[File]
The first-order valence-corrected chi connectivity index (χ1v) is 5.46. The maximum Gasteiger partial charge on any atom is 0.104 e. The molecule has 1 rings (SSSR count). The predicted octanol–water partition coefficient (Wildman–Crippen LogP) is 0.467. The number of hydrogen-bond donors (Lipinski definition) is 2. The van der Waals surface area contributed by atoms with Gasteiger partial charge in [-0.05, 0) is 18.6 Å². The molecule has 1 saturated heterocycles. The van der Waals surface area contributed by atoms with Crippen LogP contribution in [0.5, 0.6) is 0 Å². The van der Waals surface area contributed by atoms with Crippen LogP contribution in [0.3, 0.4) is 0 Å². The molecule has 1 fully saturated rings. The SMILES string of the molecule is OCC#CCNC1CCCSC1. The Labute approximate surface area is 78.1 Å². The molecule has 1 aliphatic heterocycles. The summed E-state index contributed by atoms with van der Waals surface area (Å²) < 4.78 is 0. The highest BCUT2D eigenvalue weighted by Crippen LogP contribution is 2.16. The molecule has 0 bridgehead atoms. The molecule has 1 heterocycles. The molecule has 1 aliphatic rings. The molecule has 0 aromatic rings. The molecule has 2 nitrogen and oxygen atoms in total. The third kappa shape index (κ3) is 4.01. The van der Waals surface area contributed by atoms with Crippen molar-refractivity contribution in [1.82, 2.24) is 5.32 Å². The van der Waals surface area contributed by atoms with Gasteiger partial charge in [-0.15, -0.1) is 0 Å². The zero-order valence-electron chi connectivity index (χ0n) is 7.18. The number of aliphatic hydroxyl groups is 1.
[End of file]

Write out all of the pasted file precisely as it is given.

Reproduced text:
The first-order valence-corrected chi connectivity index (χ1v) is 5.46. The maximum Gasteiger partial charge on any atom is 0.104 e. The molecule has 1 rings (SSSR count). The predicted octanol–water partition coefficient (Wildman–Crippen LogP) is 0.467. The number of hydrogen-bond donors (Lipinski definition) is 2. The van der Waals surface area contributed by atoms with Gasteiger partial charge in [-0.05, 0) is 18.6 Å². The molecule has 1 saturated heterocycles. The van der Waals surface area contributed by atoms with Crippen LogP contribution in [0.5, 0.6) is 0 Å². The van der Waals surface area contributed by atoms with Crippen LogP contribution in [0.3, 0.4) is 0 Å². The molecule has 1 fully saturated rings. The SMILES string of the molecule is OCC#CCNC1CCCSC1. The Labute approximate surface area is 78.1 Å². The molecule has 1 aliphatic heterocycles. The summed E-state index contributed by atoms with van der Waals surface area (Å²) < 4.78 is 0. The highest BCUT2D eigenvalue weighted by Crippen LogP contribution is 2.16. The molecule has 0 bridgehead atoms. The molecule has 1 heterocycles. The molecule has 1 aliphatic rings. The molecule has 0 aromatic rings. The molecule has 2 nitrogen and oxygen atoms in total. The third kappa shape index (κ3) is 4.01. The van der Waals surface area contributed by atoms with Crippen molar-refractivity contribution in [1.82, 2.24) is 5.32 Å². The van der Waals surface area contributed by atoms with Gasteiger partial charge in [-0.15, -0.1) is 0 Å². The zero-order valence-electron chi connectivity index (χ0n) is 7.18. The number of aliphatic hydroxyl groups is 1.